KevinMD contributors, virtually without exception, have asserted the solution to events like the horrific tragedy in Uvalde, Texas, is “gun control.” Allow me to present an alternative viewpoint in the interest of diversity of opinion.
First of all, I favor reasonable gun restriction laws. But sadly, I don’t think that will solve the problem. Look at the city of Chicago. It has one of the strictest laws on gun control in the country. And it has one of the highest rates of gun murder. The sad fact is that there are evil and crazed monsters who, if they desire to kill, will not cease their rampages by a law commanding them not to purchase a gun. (And even though the Uvalde, Texas murderer had posted his intention to kill on Facebook, to blame this tragedy on social media and Mark Zuckerberg is not helpful either.)
However, we can do one crucial thing to stop violent crime: Stop freeing violent criminals with little or no punishment. We can end the “no bail” policies or “slap on the wrist” sentencing by judges and DAs.
The father of 21-year-old murdered college student Saiko Koma is one man who laments these legal policies. Steven Mendez gunned down his daughter in October of 2021 in New York City. Mendez had pleaded guilty to armed robbery in 2020, only one year earlier.
In addition, he had a host of other criminal charges against him at the time, including pulling a gun on his mother. Mendez was out on probation at the time. Would stricter gun control laws in New York City (which already have some of the strictest laws in the country) have kept Steven Mendez from killing this innocent young woman? Doubtful.
Would keeping him in jail for a reasonably judicious period of time, instead of granting parole for his crimes, have saved Saiko Koma’s life? Absolutely. I would hope that many of us would resonate with Mr. Koma’s words when he lamented, “What is wrong with these judges!”
Twenty-year career criminal Eugene Clark, who had previous convictions for robbery, gang assault, and other crimes, beat to death and then robbed 67-year-old Ramon Luna. Clark was on parole at the time. For these new crimes, a grand jury indicted him for second-degree murder and two counts of robbery. The judge, however, released Clark “on his own recognizance” after making him promise to show up for his court date in 4 months. In the meantime, Mr. Clark would be free to roam the streets.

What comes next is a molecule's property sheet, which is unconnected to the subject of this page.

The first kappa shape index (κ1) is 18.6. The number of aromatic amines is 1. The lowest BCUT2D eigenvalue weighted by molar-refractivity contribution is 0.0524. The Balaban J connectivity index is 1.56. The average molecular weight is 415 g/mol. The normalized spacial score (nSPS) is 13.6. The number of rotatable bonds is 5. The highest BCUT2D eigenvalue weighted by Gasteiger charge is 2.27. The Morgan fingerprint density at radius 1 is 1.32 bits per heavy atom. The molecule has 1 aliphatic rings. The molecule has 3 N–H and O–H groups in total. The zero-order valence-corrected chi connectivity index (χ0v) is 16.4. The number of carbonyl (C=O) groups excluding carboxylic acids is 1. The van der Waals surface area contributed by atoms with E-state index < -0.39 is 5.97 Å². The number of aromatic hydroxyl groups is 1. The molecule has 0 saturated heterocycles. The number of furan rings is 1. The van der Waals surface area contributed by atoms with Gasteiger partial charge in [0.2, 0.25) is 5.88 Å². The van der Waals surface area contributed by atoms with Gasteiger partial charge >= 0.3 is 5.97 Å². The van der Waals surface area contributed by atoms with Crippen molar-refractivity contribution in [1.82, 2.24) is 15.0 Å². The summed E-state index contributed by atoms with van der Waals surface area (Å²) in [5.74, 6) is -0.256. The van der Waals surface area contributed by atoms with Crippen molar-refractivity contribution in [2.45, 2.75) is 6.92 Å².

Yet sometimes, it is not the judge’s fault; it is the fault of some lawmakers, who espouse critical legal theory, a theory that proclaims criminal law is merely a construct of white privilege. That is the case in New York, for example, where lawmakers have passed the “no bail” statute, legislating the numerous crimes that are not worthy of bail under this new legal theory. This law was great news to someone like 32 years old Ricardo Hernandez, who already had over a dozen prior arrests to his credit.
On April 17, 2021, Rodriquez shoved an Asian police officer on the New York City subway tracks. Rodriquez was arrested and charged with a hate crime. Then immediately after his arraignment, he was released without bail. Even the judge felt remorse. “My hands are tied,” said the judge. “The law does not allow me to set any bail for this type of offense.”
Final case: Waukesha, Wisconsin,11/21/21. Darryl Brooks, a registered sex offender with a twenty-year career criminal record and who, in his many posts on social media, had expressed hatred for whites and praised Hitler for murdering Jews, deliberately drove his SUV into a crowd of Christmas holiday gathers, killing six, and maiming dozens of others. He had five open arrest warrants at the time. Amazingly, he was freed on one thousand dollars bail after using the same SUV nineteen days earlier to run over the mother of his child.
While new restrictions on gun ownership are not unreasonable, if we want to keep Americans safe, let’s stop letting violent criminals like Darryl Brooks, Eugene Clark, Steven Mendez, and Ricardo Hernandez back on our streets. And these are not isolated cases; there are thousands like them all across America.
The answer is not gun control.
It is violent criminal control.
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